Ted Zakalokis' family has a bakery and it has always been assumed that he would one day work there. But that's not what he wants to do. So to avoid that he enlists in the army and after ...
See full summary »
Ted Zakalokis' family has a bakery and it has always been assumed that he would one day work there. But that's not what he wants to do. So to avoid that he enlists in the army and after getting out, he gets a temporary job working in the mail room of a Hollywood talent agency under Richie Herby. Now most of the people who work in the mail room are hoping that one of the agents will need a new secretary thus paving the way for them to be agents themselves. One of these persons is Laurie Parr, who Teddy tries to hit on but is shut down. While there he meets Abe Werkfinder, the head of the agency and basically a nice guy. He also meets Al Floss, the quintessential agent, oily, sneaky, deceptive. One day one his clients is arriving and he instructs Richie to meet him cause he doesn't want any of the other "mail room" people making a move on his client. Richie, not wanting to give him the satisfaction, sends Teddy instead. Now the man is arrogant, and pompous, he picks a fight with Teddy, ... Written by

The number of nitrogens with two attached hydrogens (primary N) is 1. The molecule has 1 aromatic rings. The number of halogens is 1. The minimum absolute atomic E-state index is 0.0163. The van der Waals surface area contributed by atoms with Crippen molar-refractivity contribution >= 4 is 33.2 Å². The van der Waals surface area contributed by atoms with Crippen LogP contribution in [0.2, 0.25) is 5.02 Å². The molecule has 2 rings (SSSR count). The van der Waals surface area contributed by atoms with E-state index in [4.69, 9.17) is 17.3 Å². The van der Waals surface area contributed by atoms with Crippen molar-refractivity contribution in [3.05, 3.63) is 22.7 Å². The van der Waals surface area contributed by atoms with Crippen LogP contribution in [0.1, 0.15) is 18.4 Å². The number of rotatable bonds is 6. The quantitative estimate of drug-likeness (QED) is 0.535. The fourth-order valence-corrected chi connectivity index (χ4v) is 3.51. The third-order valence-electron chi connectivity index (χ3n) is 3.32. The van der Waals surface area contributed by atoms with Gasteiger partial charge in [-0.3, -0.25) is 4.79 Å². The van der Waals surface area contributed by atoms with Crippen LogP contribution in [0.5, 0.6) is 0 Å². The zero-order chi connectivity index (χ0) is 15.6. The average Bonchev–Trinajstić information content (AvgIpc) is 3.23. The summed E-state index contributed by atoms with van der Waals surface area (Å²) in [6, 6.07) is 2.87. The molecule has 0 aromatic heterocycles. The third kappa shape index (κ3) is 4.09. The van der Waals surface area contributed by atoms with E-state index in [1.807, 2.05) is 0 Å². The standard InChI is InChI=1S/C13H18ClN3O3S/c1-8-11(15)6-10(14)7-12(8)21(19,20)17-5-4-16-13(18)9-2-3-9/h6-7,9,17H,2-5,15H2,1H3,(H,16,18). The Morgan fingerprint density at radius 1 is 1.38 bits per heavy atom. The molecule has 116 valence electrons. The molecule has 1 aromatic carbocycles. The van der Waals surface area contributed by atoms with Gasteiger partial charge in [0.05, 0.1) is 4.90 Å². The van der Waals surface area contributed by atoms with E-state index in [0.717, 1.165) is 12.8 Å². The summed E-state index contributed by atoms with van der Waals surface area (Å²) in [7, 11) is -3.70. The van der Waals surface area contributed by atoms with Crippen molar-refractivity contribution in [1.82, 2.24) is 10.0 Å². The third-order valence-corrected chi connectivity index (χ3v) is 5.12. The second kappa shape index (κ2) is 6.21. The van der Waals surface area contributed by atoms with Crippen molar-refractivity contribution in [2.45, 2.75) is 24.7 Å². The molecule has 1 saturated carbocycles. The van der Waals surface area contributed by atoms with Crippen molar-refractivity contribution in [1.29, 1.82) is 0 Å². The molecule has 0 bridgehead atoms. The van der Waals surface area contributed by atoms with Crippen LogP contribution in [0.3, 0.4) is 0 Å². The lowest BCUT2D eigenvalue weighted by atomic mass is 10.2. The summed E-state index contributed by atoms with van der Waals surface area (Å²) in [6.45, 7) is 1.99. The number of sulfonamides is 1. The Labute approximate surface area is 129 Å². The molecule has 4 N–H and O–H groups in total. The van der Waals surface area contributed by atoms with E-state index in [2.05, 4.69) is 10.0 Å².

The character of Teddy Z was based on an anecdote about Jay Kanter, who was a mail-room clerk at Music Corp. of America sent to pick up Marlon Brando and drive him to the agency. Impressed by the young man, Brando promptly appointed him his agent. See more »
Jon Cryer of "Pretty in pink" fame starred in this shortlived sitcom about a 20-something Greek-American working in the mailroom of a Hollywood agency, who accidentally becomes the agent of an eccentric Brando-esque star, much to the annoyance of Al Floss (Alex Rocco), the agency's No1 agent.
I found "The famous Teddy Z" fairly amusing. It was certainly no worse than many other sitcoms which enjoyed longer runs. Rocco was particularly good.
6 of 7 people found this review helpful.
Was this review helpful to you?